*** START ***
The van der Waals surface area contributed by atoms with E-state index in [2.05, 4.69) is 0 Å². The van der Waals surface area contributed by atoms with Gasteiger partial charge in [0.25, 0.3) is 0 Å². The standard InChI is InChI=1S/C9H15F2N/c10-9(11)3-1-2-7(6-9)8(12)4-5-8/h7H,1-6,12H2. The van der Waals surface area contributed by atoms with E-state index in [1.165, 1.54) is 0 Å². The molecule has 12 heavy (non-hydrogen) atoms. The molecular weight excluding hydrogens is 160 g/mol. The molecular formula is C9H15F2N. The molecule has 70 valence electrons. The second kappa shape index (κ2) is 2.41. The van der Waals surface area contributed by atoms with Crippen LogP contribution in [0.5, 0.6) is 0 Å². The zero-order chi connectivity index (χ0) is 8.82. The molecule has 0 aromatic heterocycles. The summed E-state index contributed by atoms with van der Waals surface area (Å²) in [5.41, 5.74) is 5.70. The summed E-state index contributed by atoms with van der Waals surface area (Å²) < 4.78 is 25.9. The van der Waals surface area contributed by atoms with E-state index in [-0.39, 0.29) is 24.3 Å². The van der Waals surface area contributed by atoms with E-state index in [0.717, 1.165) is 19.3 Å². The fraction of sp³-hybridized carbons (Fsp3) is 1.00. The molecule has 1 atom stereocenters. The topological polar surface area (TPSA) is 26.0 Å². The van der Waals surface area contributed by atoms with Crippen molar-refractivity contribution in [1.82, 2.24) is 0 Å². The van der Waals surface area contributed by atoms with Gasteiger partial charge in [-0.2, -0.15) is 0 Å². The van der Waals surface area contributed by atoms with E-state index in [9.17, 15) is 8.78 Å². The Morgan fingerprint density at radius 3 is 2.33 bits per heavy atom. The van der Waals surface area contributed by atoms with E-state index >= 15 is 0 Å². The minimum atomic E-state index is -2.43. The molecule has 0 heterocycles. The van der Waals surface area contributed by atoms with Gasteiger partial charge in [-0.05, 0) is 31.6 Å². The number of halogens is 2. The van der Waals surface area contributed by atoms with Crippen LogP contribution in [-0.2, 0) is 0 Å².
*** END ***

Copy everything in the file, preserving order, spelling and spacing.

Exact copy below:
The van der Waals surface area contributed by atoms with E-state index in [2.05, 4.69) is 0 Å². The van der Waals surface area contributed by atoms with Gasteiger partial charge in [0.25, 0.3) is 0 Å². The standard InChI is InChI=1S/C9H15F2N/c10-9(11)3-1-2-7(6-9)8(12)4-5-8/h7H,1-6,12H2. The van der Waals surface area contributed by atoms with E-state index in [1.165, 1.54) is 0 Å². The molecule has 12 heavy (non-hydrogen) atoms. The molecular weight excluding hydrogens is 160 g/mol. The molecular formula is C9H15F2N. The molecule has 70 valence electrons. The second kappa shape index (κ2) is 2.41. The van der Waals surface area contributed by atoms with Crippen LogP contribution in [0.5, 0.6) is 0 Å². The zero-order chi connectivity index (χ0) is 8.82. The molecule has 0 aromatic heterocycles. The summed E-state index contributed by atoms with van der Waals surface area (Å²) in [5.41, 5.74) is 5.70. The summed E-state index contributed by atoms with van der Waals surface area (Å²) < 4.78 is 25.9. The van der Waals surface area contributed by atoms with E-state index in [-0.39, 0.29) is 24.3 Å². The van der Waals surface area contributed by atoms with E-state index in [0.717, 1.165) is 19.3 Å². The fraction of sp³-hybridized carbons (Fsp3) is 1.00. The molecule has 1 atom stereocenters. The topological polar surface area (TPSA) is 26.0 Å². The van der Waals surface area contributed by atoms with Crippen molar-refractivity contribution in [1.82, 2.24) is 0 Å². The van der Waals surface area contributed by atoms with Gasteiger partial charge in [-0.2, -0.15) is 0 Å². The van der Waals surface area contributed by atoms with E-state index in [9.17, 15) is 8.78 Å². The Morgan fingerprint density at radius 3 is 2.33 bits per heavy atom. The van der Waals surface area contributed by atoms with E-state index >= 15 is 0 Å². The minimum atomic E-state index is -2.43. The molecule has 0 heterocycles. The van der Waals surface area contributed by atoms with Gasteiger partial charge in [-0.05, 0) is 31.6 Å². The number of halogens is 2. The van der Waals surface area contributed by atoms with Crippen LogP contribution in [-0.2, 0) is 0 Å².